But Copenhagen according to a series of "The Good City" posters just in front of our hotel (what a coincidence!) proclaimed that they are worried in Copenhagen that everyday ridership has stabilized at 35% for some years. They believe the city is ready for a complete re-think that is based on a roadway that is invented specifically for cyclists not a patched-up motorist roadway. The posters all in a row had ideas from the leading firms on how they would each propose to do this. Some fascinating and out of the ordinary sort of thinking.

Depending on your perspective, this is a place that either time forgot or has leaped ahead to the last chapter of the book on liveable cities and transport solutions. One has to remember that both nations grew up nearly identically with cycling usage before the paths diverged.

I leave inspired and as I scan the SC pages (from my wi-fi enabled train carriage going 160 kmh) I am left knowing that we have a lot of work to do but also that we have a lot of energy In the cycling community that oddly - but predictably - seems to be more galvanized than here where "now what?" is more perplexing - and indeed - somewhat less motivating.

If it's of any interst, I'll try to write more as we visit regional Norway, Brussels, Amsterdam and Paris...

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DK has nothing on NL!

I felt great in AMS but, like Omar experienced in DK, it was like landing on another planet. However time didn't 'forget' these places, Omar. In the 1970s these cities resembled all the other cities in Europe and the UK - car infested, hostile to pedestrians & cyclists. The cycle paradise is purely the result of pro-cycling (no, not 'pro' cycling) policies, barrier removal and infrastructure where important. Thank goodness they go onto this before they had the daft idea that 'safety equipment' was the most important thing you can do to make cyclists safer.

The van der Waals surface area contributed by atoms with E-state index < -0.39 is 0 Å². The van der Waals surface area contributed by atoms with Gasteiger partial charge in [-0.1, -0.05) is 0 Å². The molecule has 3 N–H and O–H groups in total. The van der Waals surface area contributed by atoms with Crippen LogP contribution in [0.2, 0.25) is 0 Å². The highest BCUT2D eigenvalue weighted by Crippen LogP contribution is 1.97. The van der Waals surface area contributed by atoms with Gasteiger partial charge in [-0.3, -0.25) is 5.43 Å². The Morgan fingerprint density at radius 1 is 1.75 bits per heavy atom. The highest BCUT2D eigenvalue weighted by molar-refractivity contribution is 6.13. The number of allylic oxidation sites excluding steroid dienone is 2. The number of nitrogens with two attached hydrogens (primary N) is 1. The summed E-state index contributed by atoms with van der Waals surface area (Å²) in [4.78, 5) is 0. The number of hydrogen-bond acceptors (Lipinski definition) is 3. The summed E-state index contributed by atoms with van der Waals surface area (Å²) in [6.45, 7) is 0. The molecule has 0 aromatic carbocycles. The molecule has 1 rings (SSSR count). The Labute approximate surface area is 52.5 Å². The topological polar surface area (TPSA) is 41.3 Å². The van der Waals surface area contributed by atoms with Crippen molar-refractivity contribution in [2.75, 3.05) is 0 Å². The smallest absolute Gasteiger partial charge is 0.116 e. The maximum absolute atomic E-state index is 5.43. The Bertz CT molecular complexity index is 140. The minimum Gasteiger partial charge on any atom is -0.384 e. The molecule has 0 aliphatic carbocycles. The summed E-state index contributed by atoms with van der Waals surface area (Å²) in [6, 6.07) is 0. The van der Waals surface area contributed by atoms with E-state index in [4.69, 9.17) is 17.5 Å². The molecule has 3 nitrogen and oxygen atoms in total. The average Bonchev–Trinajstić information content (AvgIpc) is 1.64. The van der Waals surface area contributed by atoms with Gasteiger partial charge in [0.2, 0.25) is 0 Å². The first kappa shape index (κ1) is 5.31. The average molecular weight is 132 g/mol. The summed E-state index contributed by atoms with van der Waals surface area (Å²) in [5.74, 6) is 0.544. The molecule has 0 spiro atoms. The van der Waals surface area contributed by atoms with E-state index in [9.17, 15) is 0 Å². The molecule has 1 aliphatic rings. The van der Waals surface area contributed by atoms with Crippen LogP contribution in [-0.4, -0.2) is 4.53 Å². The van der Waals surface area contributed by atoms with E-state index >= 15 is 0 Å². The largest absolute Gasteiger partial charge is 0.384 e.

I highly recommend cycling further afield in AMS - it's not hard and nearly impossible to get lost. After an hour you'll be in the middle of nowhere with cows and windmills.

Cycling in AMS was great fun. I discovered the best way to handle it was to pretend you were just a fish in a large school. Just go with the flow... and boy does it flow!

I'd recommend the following blogs for useful information (you're probably aware of them already):
http://www.aviewfromthecyclepath.com
http://bicycledutch.wordpress.com
http://www.amsterdamize.com

If you can, meet up with David (Assen), Mark (Utrecht) or Marc (Amsterdam) to get a local's perspective. I'm sure they'd be happy to talk with you.

Have a great holiday!
Thanks for the tip and will report back!

I have a theory that people eventually do project their perception of safety by the conditions presented to them. Helmets are the barometer not the driver especially among women i believe. In Portland with no MHL, 80% still wear helmets. (I would not - today - cross Sydney without one with or without the law)

Speed limits in Copenhagen are also 40 kmh and traffic at peak feels like Sydney early on a Sunday morning! The paths, the yielding, the signals, the bicycles themselves... They all create the environment that puts cyclists and pedestrians at the top of the priority tree and makes for a more relaxed city to get around.